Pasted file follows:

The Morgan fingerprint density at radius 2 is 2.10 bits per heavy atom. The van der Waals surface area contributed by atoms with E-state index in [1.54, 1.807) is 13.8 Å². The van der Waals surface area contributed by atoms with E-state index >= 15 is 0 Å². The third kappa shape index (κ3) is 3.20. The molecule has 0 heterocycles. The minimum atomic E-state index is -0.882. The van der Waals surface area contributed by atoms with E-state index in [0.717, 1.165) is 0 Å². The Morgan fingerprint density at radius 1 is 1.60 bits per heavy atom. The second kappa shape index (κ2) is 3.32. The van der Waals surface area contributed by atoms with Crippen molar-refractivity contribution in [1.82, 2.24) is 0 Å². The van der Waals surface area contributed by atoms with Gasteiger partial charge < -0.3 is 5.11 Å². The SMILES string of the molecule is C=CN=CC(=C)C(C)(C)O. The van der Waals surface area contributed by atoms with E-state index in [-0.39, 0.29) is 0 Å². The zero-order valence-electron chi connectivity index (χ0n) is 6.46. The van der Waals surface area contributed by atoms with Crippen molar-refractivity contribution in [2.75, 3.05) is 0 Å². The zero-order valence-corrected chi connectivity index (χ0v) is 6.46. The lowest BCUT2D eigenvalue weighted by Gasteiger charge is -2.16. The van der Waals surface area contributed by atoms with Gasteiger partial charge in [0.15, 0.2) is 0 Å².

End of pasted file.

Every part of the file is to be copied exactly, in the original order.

The Morgan fingerprint density at radius 2 is 2.10 bits per heavy atom. The van der Waals surface area contributed by atoms with E-state index in [1.54, 1.807) is 13.8 Å². The van der Waals surface area contributed by atoms with E-state index >= 15 is 0 Å². The third kappa shape index (κ3) is 3.20. The molecule has 0 heterocycles. The minimum atomic E-state index is -0.882. The van der Waals surface area contributed by atoms with E-state index in [0.717, 1.165) is 0 Å². The Morgan fingerprint density at radius 1 is 1.60 bits per heavy atom. The second kappa shape index (κ2) is 3.32. The van der Waals surface area contributed by atoms with Crippen molar-refractivity contribution in [1.82, 2.24) is 0 Å². The van der Waals surface area contributed by atoms with Gasteiger partial charge < -0.3 is 5.11 Å². The SMILES string of the molecule is C=CN=CC(=C)C(C)(C)O. The van der Waals surface area contributed by atoms with E-state index in [-0.39, 0.29) is 0 Å². The zero-order valence-electron chi connectivity index (χ0n) is 6.46. The van der Waals surface area contributed by atoms with Crippen molar-refractivity contribution in [2.75, 3.05) is 0 Å². The zero-order valence-corrected chi connectivity index (χ0v) is 6.46. The lowest BCUT2D eigenvalue weighted by Gasteiger charge is -2.16. The van der Waals surface area contributed by atoms with Gasteiger partial charge in [0.15, 0.2) is 0 Å².